In general, us guys are very simple creatures. Especially when it comes to clothes, any standard wear goes into the washer. As for anything fancy, well, we’re off to the dry cleaners then. But while there are plenty of great commercial and professional services out there who can take care of our Barong Tagalogs (and with most having that translucent look, we are hard pressed to see them as nothing else but delicate fabrics), it also pays off to know a little bit more about what it takes to properly maintain a barong. After all, proper cleaning is only one aspect of having good maintenance.

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Wear It On Without Wearing It Out

The first step of taking care of a Barong? Make sure it fits. Yes, the first step of maintenance begins upon purchasing your barong. When buying off the shelf, make sure you pick the size that is closest to yours and if needed, have it adjusted for that perfect fit. Naturally, going for custom-made is best, as the cut and fit will literally be tailored to your needs. This will prevent the seams from being over stressed and help keep the Barong great looking for a long time.

It does not stop here however. The Filipinos are a hardy race, and so is the barong. Behind that fragile looking fabric is a formal wear designed to last for years -and while the cut will certainly stay the same, us ever-changing humans certainly do not. Maybe we’ll finish working on our quads and start having more upper body days -or maybe something else. Regardless of the cause, the human body changes, and with that comes the need to occasionally make sure that our Barongs changes and evolves with us. This goes double if you have a favorite, make sure to have it fitted and adjusted as needed so that it is always ready.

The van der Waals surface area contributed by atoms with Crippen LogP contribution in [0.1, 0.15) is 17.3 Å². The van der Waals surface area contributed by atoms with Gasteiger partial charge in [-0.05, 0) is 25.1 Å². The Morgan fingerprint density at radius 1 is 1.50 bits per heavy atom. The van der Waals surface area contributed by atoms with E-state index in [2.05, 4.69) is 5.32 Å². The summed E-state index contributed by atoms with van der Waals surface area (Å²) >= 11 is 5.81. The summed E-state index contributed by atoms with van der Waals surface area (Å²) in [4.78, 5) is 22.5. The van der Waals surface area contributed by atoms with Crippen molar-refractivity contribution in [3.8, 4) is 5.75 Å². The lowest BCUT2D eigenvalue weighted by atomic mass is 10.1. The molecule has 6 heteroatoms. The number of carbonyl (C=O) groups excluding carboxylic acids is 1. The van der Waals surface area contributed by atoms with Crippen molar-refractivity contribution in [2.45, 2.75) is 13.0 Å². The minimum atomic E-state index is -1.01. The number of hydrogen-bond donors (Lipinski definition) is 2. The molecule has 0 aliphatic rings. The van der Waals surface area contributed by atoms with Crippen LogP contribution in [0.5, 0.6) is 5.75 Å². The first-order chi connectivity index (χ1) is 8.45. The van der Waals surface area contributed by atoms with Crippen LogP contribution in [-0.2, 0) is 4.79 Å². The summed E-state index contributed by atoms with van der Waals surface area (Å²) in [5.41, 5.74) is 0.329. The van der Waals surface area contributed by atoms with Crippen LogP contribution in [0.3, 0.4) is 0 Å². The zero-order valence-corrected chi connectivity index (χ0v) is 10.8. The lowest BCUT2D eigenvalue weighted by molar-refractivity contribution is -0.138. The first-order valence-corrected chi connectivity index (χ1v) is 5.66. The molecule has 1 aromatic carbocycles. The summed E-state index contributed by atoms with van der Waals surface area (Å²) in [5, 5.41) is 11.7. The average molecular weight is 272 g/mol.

Keep it Clean

Just bring it to the cleaners and you’re done -easy!

Just kidding. Sure, dry cleaners are a great option when you’re strapped for time. But keeping a barong clean is not as hard as it seems. Sure, it takes time and effort, but all you will need is some laundry soap or detergent, water, and just a little bit of elbow grease.

1. Mix soap and water. If your Barong has some visible dirt, use warm water.
2. By “a little bit of elbow grease” we meant it literally – scrubbing is a big no. Washing the Barong is simply done by soaking it in the water and gently splashing it around (lift the barong up and down and let the soapy water do its thing). For barongs made of jusi, you could opt to use a soft brush to deal with stains. For any other material you can apply more soap and water to troublesome spots and have at it.
3. Once you’re done, rinse the barong with clean water. As with washing, do not squeeze or twist the fabric, simply let the water run off the barong.

4. Finally, hang the barong to dry (protip: sunlight also helps kill bacteria). Use a clothes hanger that has rounded ends to preserve the shape of the shoulders. Thanks to the material used in barongs, a dry place with good airflow and lighting will suffice. It does not take much to dry a barong’s fabric, so if you do have the luxury of being able to leave it out in the sun, remember to bring it under the shade after the fabric has become relatively dry to the touch.

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Alternatively, if you have a good steamer and your barong has not been exposed to a lot of dirt or sweat after use (and you’re planning on using it the next day), then it really helps if you have a steamer. Simply put the barong on a hanger with rounded ends then set the steam for at the highest level as you briskly work through the few odd wrinkles that a barong is likely to have after some use. Make sure the entire barong gets the steam treatment (not just the creases as the steam helps kill bacteria and will eliminate any lingering smells the fabric absorbed). Once you’re done, make sure to let the barong air out properly before storing it.